The Network Edge has Evolved – and it’s Open Source
In a bid to keep pace with technology advancements and voracious customer demand, the telecoms industry has always been laser-focused on network innovation. As digital transformation strategies mature, open source technologies are taking their place not only deep within the network core but are now defining how we deliver services at the far reaches of the network edge.
On July 7th at 17.00 CET/16.00 BST, senior leaders from the telecoms industry will gather to discuss the role of open source technologies in defining innovation and delivery at the network edge. Join SUSE’s Michael Harverson and a host of guests from Deutsche Telekom, Orange, Mavenir and others, to hear how the industry is capitalizing on open source to galvanize digital transformation and edge strategies. Register here
What are the issues facing telcos right now? Open source software (OSS) is cementing its place in the telecommunications software stack – becoming key to much of the network transformation seen over the last decade. From the 5G Core to MEC – open source is completely changing the industry. OSS is driving the innovation agenda for communications service providers (CSPs) and, by extension, it is now challenging the dominance of proprietary solutions in the telecoms industry.
Traditional mobile networks rely on equipment that tightly couples proprietary hardware, such as antennas and cabinets, with software provided by the major network vendors. By contrast, many of the world’s largest CSPs are trying to unbundle this arrangement, using open-source software to deploy many 5G workloads from the 5GC to OpenRAN and vBNG to uCPE deployments. How are open source solutions implemented by the operators?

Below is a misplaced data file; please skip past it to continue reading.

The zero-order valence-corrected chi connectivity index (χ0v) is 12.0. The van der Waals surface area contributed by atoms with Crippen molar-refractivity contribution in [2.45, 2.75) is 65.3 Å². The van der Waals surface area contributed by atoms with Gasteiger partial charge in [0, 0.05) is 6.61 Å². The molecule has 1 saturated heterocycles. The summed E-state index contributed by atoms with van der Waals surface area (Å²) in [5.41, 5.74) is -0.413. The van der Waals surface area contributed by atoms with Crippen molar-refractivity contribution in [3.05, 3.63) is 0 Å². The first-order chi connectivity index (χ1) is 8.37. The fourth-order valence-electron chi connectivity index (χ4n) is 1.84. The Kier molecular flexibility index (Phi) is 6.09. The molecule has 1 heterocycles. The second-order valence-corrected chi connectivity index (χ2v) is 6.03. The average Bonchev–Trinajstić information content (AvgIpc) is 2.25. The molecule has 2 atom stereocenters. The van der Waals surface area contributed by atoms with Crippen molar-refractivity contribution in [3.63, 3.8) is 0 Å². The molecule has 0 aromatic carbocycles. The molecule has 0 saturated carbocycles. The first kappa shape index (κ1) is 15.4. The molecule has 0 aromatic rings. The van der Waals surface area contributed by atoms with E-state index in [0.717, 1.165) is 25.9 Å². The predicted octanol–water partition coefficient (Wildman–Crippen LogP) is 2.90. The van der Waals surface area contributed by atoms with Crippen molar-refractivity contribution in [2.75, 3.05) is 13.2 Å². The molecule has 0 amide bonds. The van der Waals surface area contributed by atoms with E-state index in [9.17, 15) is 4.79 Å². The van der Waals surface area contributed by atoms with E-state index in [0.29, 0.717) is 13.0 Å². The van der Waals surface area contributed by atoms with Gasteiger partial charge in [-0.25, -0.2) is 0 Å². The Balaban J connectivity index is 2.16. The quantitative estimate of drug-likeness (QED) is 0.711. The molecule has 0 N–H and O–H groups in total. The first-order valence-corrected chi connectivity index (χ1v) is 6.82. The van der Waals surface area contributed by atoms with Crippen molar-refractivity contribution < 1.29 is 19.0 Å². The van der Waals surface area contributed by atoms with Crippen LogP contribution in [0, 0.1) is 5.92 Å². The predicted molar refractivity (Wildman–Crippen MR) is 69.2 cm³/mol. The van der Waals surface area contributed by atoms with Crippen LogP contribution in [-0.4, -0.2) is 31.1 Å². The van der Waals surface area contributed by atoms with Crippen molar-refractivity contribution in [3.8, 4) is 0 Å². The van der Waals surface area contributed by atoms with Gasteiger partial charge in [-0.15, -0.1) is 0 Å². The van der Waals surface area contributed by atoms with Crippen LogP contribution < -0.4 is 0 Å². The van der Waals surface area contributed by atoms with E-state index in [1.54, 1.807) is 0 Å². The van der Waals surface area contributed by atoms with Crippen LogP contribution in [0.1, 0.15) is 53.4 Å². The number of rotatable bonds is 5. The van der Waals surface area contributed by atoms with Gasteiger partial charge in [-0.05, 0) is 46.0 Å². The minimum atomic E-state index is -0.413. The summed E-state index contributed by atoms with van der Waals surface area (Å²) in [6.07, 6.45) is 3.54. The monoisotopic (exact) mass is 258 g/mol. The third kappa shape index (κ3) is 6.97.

Operators implementing open source solutions today tend to do so in conjunction with the deployment of network function virtualization (NFV) and software-defined networking (SDN), which will play an important role for the definition and consolidation of the future 5G architectures.
NFV replaces proprietary physical network appliances with an infrastructure less dependent on the underlying hardware. NFV and SDNs enable scalability, flexibility, and innovation better than a hardware-centric design can. VNF to CNF
The use of open source software code further complements this network design. It will eventually replace proprietary software running on vendor-specific hardware, with CNFs (Cloud Native Network Functions) running in containers across hybrid telco clouds and COTS hardware in the data centre and at the edge. Open source builds upon virtualization and containerization to open up the network to third parties, adding vitality to the market and stimulating innovation. This has many potential consequences for the telecoms value chain. Leading CSPs have four fundamental reasons to consider open source:
· Mitigating vendor lock-in
· Enabling new services
· Transforming cost models from CAPEX to OPEX
· Accelerating innovation cycles
How do I find out more?
Join us on the 7th of July to find out why Deutsche Telecom, Orange and Mavenir are putting open source at the heart of their technology architectures, and edge strategies.